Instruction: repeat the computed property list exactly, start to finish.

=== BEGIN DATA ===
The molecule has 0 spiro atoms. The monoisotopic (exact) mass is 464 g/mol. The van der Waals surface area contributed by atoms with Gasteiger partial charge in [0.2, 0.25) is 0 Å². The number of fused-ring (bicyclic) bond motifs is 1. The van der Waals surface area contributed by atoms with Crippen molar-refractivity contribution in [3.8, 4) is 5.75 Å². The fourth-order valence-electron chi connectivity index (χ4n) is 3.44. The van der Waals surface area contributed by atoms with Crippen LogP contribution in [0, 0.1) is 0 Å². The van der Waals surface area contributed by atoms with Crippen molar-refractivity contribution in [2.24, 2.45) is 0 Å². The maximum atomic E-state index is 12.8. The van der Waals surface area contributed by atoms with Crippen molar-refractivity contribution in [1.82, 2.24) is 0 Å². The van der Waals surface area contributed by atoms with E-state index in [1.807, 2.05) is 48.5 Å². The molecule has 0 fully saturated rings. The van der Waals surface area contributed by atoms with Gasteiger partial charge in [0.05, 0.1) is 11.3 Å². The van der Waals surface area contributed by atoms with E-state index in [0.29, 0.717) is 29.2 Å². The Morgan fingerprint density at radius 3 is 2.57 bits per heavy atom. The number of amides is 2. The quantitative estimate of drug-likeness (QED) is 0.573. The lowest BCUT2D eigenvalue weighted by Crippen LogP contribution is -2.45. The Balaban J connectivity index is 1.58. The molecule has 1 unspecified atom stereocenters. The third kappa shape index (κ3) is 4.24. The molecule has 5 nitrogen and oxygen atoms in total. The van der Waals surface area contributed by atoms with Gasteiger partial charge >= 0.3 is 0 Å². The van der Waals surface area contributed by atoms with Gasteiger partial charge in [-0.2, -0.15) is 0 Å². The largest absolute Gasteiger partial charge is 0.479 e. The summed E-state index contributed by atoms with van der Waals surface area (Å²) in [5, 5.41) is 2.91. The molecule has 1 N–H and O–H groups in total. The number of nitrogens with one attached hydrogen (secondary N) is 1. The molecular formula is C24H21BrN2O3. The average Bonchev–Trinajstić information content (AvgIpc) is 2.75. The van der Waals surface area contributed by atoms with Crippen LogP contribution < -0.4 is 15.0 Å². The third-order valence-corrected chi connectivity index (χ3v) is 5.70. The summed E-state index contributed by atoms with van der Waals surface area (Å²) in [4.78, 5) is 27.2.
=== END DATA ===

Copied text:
The molecule has 0 spiro atoms. The monoisotopic (exact) mass is 464 g/mol. The van der Waals surface area contributed by atoms with Gasteiger partial charge in [0.2, 0.25) is 0 Å². The number of fused-ring (bicyclic) bond motifs is 1. The van der Waals surface area contributed by atoms with Crippen molar-refractivity contribution in [3.8, 4) is 5.75 Å². The fourth-order valence-electron chi connectivity index (χ4n) is 3.44. The van der Waals surface area contributed by atoms with Crippen LogP contribution in [0, 0.1) is 0 Å². The van der Waals surface area contributed by atoms with Crippen molar-refractivity contribution in [2.24, 2.45) is 0 Å². The maximum atomic E-state index is 12.8. The van der Waals surface area contributed by atoms with Crippen molar-refractivity contribution in [1.82, 2.24) is 0 Å². The van der Waals surface area contributed by atoms with E-state index in [1.807, 2.05) is 48.5 Å². The molecule has 0 fully saturated rings. The van der Waals surface area contributed by atoms with Gasteiger partial charge in [0.05, 0.1) is 11.3 Å². The van der Waals surface area contributed by atoms with E-state index in [0.29, 0.717) is 29.2 Å². The Morgan fingerprint density at radius 3 is 2.57 bits per heavy atom. The number of amides is 2. The quantitative estimate of drug-likeness (QED) is 0.573. The lowest BCUT2D eigenvalue weighted by Crippen LogP contribution is -2.45. The Balaban J connectivity index is 1.58. The molecule has 1 unspecified atom stereocenters. The third kappa shape index (κ3) is 4.24. The molecule has 5 nitrogen and oxygen atoms in total. The van der Waals surface area contributed by atoms with Gasteiger partial charge >= 0.3 is 0 Å². The van der Waals surface area contributed by atoms with Gasteiger partial charge in [-0.2, -0.15) is 0 Å². The largest absolute Gasteiger partial charge is 0.479 e. The summed E-state index contributed by atoms with van der Waals surface area (Å²) in [5, 5.41) is 2.91. The molecule has 1 N–H and O–H groups in total. The number of nitrogens with one attached hydrogen (secondary N) is 1. The molecular formula is C24H21BrN2O3. The average Bonchev–Trinajstić information content (AvgIpc) is 2.75. The van der Waals surface area contributed by atoms with Crippen LogP contribution < -0.4 is 15.0 Å². The third-order valence-corrected chi connectivity index (χ3v) is 5.70. The summed E-state index contributed by atoms with van der Waals surface area (Å²) in [4.78, 5) is 27.2.